" We are specialised Mediators in Family Law "

CMS
Collaborative Mediation Services

Copyright 2013 © Collaborative Mediation Services

Level 15
Corporate Centre One,
2 Corporate Court,
Bundall QLD 4217

When a court is making a parenting order, the Family Law Act requires it to regard the best interests of a child as the most important consideration.

Children & The Family Law Act

Children have a right to know both of their parents and be protected from harm.

Parenting is a responsibility that should be shared, provided this does not put children at risk.

Parents & children benefit when parenting arrangements after separation are resolved outside the court system (Family Dispute Resolution / Mediation).

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Best Interests of the Child

A Parenting Plan is a voluntary agreement that covers the day to day responsibilities of each parent, the practical considerations of a child's daily life, as well as how parents will agree & consult on important issues about their children.

A Parenting Plan can be changed at any time with both parents agreement.


CMS mediators/FDRPs
can assist parents, through the mediation process
to formulate a Parenting Plan that suits the requirements for meeting 'your' children's needs. It should be practical, simple, as concrete as possible and in the best interest of your children.

CMS Family Mediators / FDRPs have the necessary qualifications, skills & experience in assisting parents to reach agreements that are tailored to your specific circumstances. CMS will provide you with a handout of topics to consider including in your parenting plan.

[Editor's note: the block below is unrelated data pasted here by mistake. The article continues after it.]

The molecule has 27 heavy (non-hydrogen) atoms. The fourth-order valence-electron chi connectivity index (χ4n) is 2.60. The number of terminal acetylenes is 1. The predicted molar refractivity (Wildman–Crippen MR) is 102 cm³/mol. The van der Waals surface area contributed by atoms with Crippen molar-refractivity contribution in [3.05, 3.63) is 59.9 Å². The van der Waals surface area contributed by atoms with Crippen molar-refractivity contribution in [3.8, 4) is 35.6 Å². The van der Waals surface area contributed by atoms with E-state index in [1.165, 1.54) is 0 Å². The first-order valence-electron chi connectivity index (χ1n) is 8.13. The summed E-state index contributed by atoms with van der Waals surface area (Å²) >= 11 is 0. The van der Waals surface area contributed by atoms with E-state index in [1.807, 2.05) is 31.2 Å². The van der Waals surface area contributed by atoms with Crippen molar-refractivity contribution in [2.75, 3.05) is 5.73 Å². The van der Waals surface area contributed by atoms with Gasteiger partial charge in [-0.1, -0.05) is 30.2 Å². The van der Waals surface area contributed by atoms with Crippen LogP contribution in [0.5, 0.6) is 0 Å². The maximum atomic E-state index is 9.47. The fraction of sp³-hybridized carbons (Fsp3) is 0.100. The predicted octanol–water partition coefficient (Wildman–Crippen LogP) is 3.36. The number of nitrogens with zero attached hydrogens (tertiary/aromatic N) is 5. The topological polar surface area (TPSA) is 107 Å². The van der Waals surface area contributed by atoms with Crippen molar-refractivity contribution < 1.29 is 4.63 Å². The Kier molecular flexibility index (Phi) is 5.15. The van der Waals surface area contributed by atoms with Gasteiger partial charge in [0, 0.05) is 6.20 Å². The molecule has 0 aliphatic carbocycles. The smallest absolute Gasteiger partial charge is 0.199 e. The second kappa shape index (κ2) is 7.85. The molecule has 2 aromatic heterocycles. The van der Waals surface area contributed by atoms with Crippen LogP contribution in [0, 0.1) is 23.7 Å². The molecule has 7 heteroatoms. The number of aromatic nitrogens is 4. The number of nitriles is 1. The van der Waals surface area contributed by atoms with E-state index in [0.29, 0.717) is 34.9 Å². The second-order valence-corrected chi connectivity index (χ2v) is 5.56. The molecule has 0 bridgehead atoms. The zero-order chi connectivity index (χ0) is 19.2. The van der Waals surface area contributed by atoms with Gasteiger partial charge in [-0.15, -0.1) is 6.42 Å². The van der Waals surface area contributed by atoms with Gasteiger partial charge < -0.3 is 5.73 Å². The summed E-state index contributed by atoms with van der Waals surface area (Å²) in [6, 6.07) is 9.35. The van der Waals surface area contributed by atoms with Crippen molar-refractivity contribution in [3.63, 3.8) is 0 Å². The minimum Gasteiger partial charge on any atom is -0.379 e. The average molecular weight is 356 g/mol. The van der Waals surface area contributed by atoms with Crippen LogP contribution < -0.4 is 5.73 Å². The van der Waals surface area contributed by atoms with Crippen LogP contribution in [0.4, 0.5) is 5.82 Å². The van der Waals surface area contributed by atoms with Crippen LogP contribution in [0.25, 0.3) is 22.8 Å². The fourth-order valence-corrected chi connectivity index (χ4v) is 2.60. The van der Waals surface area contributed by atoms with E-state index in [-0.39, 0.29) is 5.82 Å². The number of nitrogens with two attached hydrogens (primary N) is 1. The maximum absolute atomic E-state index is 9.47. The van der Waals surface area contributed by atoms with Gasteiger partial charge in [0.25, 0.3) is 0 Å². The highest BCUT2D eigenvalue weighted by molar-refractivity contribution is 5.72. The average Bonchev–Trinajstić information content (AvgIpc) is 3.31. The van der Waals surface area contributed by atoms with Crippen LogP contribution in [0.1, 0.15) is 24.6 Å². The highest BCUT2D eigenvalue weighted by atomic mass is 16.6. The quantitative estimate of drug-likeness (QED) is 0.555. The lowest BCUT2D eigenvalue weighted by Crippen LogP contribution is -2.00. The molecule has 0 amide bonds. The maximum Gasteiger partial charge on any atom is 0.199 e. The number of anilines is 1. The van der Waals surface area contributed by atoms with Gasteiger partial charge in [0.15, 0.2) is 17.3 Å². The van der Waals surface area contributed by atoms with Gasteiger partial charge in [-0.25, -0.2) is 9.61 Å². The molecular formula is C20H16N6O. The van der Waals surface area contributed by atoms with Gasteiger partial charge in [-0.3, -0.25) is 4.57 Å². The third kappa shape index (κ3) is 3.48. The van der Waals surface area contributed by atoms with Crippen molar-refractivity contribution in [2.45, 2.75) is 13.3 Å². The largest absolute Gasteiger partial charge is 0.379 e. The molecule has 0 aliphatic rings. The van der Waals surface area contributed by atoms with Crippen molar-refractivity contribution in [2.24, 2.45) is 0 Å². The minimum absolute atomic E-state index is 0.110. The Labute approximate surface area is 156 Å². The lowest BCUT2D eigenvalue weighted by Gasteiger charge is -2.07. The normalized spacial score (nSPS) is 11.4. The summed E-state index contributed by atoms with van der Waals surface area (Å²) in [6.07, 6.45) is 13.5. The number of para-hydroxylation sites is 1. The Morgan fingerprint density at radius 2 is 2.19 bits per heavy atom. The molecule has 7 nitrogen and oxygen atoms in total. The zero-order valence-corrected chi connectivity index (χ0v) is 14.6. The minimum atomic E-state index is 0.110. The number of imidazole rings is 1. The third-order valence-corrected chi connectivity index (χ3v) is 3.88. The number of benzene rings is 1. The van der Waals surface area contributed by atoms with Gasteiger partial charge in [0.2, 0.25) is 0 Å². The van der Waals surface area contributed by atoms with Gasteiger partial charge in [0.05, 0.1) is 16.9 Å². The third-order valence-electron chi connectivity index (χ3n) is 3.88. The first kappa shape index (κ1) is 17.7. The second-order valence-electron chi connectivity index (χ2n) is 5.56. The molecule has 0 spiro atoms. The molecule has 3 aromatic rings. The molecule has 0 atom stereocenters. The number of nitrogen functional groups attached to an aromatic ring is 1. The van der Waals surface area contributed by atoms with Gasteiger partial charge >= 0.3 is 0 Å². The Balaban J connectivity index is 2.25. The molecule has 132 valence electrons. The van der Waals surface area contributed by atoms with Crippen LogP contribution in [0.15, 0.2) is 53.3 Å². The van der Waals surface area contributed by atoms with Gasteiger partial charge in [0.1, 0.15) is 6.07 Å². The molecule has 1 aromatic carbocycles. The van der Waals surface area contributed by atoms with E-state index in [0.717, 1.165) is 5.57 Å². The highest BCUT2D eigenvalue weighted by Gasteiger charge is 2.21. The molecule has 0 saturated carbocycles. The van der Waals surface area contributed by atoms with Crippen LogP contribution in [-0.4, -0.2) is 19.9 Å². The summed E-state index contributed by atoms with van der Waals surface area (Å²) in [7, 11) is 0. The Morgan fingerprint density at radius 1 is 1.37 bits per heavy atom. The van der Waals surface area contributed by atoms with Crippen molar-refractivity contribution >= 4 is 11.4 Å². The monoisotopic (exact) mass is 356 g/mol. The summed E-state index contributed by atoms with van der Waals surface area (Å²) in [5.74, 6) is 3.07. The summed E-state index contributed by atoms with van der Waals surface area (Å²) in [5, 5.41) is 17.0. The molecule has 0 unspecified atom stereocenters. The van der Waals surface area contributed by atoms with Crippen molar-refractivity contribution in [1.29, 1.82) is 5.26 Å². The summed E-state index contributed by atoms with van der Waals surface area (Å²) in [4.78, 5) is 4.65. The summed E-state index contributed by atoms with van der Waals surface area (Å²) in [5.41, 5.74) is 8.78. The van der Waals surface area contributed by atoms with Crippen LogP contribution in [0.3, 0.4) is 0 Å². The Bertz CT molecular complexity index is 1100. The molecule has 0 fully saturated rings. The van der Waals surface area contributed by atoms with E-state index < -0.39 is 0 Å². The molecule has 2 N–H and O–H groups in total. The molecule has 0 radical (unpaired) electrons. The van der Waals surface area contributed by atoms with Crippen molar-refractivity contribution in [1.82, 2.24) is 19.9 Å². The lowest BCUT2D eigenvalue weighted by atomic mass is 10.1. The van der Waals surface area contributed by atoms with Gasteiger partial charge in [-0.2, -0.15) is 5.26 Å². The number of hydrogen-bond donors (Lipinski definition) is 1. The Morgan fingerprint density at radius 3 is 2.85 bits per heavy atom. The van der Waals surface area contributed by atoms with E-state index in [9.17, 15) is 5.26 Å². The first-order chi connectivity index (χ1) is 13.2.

Parenting Plan via FDR / Mediation

1. Except in cases of family violence or child abuse, the Court is required to make a presumption that it is in a child's best interest for both parents to have equal shared parental responsibility.This means that both parents have the responsibility for important decisions about health, schooling, religion and legal decisions (eg getting a passport for a child, changing a childs name). Equal shared parental responsibility does not mean equal time.

2. Where a parenting order gives the parents equal shared parental responsibility, the court must consider an order for the child to have equal time with each parent, or if this is not appropriate (not in a child's best interests or not practicable) the court must consider a child having substantial and significant time with both parents, if this is practical and in a child's best interests. Substantial and significant time does not refer to 'amount of time' but to a child spending time over a mix of special days, nights, holidays and scheduled days.

The Family Law system encourages separating parents to work out arrangements for their children between themselves without having to go to court. Family Dispute Resolution is a process that assists parents in making a Parenting Plan. To be a parenting plan under the Family Law Act 1975 it must be in writing and signed and dated by both parents and it must be agreed free from threat, duress or coercion.

 

What The Law Says

To feel loved and cared for by both parents.

To be free to have a continuing relationship
with both parents.

To be free from parental conflict.

To be safe and protected.

To know that their parents separation was
not their fault.

To have time sharing arrangements
with both parents that take into acount their developmental ages, stages & needs.

What Children Need

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